I was very happy being given the chance to share my knowledge to Augustinian students who I once was. I even didn't think how much would I be receiving. I felt have a lot to share to them and hopefully to be able to inspire them. I also really wanted to give back to my alma mater, which I didn't have the chance before, since I opted teaching in public school. On the other hand, I was also a bit challenged since these are college students thus I really need to show that I know what I am talking about. By the way, I handled Educational Research subject and Assessment of Learning 2.

   Things went well during my “substitute” teaching. I thought I was able to teach and share the extent of my knowledge to my students most especially in the Assessment of Learning class. Hay, I don’t know how to share this, but during the final defense of the research class, the dean was summoned in the HR office. There was a sort of an issue about me being the substitute. Someone might have reported that questioned my substitute teaching since I didn't even undergo demo teaching nor I was formally confirmed as hired. It was also questioned that the dean could have asked other teachers from other departments to do the job.

   I was totally discouraged by what I heard. First, I felt so guilty for the dean, who was a good and beloved teacher of mine. I don’t want to put her position in jeopardy. Second, I didn't expect that someone was so critical to question my being a substitute since it was just a week or two. Third, I felt like a dope, dim-witted and silly. I asked myself what was I doing there? Was it all just a joke? Was I too presumptuous that I could actually hold the post that the dean entrusted me to do?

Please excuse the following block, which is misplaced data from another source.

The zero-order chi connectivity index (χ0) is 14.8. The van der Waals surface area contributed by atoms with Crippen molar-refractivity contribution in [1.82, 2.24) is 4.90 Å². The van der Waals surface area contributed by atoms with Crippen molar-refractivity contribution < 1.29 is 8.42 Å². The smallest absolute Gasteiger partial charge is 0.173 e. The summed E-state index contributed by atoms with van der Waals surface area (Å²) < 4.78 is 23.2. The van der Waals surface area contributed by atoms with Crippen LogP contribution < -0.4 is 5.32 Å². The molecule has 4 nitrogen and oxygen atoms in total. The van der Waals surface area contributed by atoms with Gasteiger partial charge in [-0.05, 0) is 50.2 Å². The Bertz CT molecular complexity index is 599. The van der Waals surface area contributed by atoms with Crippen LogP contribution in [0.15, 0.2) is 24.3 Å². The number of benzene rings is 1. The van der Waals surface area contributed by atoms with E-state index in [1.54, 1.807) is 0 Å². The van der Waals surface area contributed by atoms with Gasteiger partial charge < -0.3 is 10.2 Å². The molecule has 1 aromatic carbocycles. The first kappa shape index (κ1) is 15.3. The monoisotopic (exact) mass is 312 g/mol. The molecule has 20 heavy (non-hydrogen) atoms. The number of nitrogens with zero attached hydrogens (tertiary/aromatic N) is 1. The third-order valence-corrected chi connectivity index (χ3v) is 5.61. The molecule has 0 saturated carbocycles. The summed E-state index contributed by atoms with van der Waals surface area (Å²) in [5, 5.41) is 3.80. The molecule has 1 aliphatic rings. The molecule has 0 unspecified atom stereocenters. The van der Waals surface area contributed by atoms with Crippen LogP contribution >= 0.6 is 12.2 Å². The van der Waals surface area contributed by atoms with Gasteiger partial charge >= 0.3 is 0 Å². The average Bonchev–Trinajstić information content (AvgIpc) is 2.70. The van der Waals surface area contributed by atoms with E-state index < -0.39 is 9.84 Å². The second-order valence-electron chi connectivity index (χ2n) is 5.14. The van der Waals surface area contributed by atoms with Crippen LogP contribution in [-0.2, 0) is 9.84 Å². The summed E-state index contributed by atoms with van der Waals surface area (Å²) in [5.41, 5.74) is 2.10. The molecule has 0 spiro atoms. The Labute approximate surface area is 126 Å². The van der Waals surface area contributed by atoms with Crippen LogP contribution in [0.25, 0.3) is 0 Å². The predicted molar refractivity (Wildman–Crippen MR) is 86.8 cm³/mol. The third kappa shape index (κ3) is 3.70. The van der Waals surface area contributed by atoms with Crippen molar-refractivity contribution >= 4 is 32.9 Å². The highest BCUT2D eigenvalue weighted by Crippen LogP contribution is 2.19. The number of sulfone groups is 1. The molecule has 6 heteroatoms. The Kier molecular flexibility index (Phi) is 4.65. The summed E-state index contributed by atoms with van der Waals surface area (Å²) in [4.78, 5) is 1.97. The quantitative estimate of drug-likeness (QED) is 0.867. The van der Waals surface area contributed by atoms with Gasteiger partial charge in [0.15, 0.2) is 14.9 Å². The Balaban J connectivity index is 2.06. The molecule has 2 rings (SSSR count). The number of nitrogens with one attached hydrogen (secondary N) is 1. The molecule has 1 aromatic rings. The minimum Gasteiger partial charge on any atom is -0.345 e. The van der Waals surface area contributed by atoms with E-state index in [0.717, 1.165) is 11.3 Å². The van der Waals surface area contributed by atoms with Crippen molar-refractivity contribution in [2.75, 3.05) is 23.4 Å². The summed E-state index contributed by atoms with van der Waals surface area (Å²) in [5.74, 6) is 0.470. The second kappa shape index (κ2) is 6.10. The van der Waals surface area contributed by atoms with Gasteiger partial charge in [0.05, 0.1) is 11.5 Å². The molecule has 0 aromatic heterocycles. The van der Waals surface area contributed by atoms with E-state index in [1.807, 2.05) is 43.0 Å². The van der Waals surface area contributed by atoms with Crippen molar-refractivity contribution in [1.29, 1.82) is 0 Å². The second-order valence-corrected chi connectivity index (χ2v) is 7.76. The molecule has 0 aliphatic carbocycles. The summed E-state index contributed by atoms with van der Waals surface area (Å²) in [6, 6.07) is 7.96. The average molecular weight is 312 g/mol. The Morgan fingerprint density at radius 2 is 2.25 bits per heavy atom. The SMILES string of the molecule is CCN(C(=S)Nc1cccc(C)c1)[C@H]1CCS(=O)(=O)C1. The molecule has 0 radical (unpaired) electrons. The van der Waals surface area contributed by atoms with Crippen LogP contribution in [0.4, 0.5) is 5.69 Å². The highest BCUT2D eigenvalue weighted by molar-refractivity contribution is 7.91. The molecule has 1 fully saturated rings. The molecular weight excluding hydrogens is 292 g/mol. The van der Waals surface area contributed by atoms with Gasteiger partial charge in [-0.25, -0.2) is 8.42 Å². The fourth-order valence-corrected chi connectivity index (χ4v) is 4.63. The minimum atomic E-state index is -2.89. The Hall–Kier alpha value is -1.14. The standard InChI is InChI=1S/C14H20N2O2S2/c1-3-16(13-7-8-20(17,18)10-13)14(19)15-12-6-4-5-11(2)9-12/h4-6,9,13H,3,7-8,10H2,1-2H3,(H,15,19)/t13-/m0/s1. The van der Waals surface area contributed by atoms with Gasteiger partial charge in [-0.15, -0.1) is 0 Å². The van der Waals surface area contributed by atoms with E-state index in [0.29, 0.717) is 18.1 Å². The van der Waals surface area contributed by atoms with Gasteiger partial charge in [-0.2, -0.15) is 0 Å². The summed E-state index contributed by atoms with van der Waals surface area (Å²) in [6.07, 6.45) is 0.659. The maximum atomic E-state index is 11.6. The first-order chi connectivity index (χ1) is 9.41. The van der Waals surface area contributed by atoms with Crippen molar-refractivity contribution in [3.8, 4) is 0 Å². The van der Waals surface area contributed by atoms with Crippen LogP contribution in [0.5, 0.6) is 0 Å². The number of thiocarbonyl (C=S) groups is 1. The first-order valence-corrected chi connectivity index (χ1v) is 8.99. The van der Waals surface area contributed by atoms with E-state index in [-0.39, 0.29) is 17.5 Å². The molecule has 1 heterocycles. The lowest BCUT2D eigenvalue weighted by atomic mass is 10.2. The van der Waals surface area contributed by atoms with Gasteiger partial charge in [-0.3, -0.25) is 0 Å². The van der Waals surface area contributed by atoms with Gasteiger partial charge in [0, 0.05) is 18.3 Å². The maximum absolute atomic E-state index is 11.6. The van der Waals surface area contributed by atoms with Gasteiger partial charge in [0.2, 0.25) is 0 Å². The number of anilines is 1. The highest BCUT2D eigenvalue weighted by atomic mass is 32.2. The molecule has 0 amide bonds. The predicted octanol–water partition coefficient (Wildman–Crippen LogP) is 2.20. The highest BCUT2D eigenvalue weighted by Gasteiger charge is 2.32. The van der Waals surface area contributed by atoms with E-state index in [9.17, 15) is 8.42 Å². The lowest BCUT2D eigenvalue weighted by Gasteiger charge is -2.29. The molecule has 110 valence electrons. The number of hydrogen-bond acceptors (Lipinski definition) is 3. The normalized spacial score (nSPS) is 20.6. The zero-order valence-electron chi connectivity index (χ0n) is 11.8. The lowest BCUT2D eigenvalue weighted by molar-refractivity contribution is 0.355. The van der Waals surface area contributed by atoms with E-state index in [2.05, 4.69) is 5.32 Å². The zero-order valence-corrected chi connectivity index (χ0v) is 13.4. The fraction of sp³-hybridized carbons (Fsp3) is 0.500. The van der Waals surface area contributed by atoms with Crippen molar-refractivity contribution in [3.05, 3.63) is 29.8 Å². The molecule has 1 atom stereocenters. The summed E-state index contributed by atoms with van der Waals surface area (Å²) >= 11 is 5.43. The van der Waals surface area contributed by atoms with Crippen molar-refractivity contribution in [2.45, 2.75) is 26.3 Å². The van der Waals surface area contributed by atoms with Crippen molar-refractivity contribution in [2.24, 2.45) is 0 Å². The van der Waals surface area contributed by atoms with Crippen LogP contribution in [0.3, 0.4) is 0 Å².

I know that there perhaps is a standard operating procedure in hiring teachers. But the thing that I wondered was why it has to be reported to the higher office when it could have been directly settled to the dean. Because if the complainant himself directly talked to the dean about his concern, the latter could have thought about it or have done something about it, or even didn't ask me to be her substitute in the first place. And if I just only knew that I have violated or bypassed some guidelines, and that I "shouldn't have been there" all along, I could have quit for the sake of prudence (and delicadeza).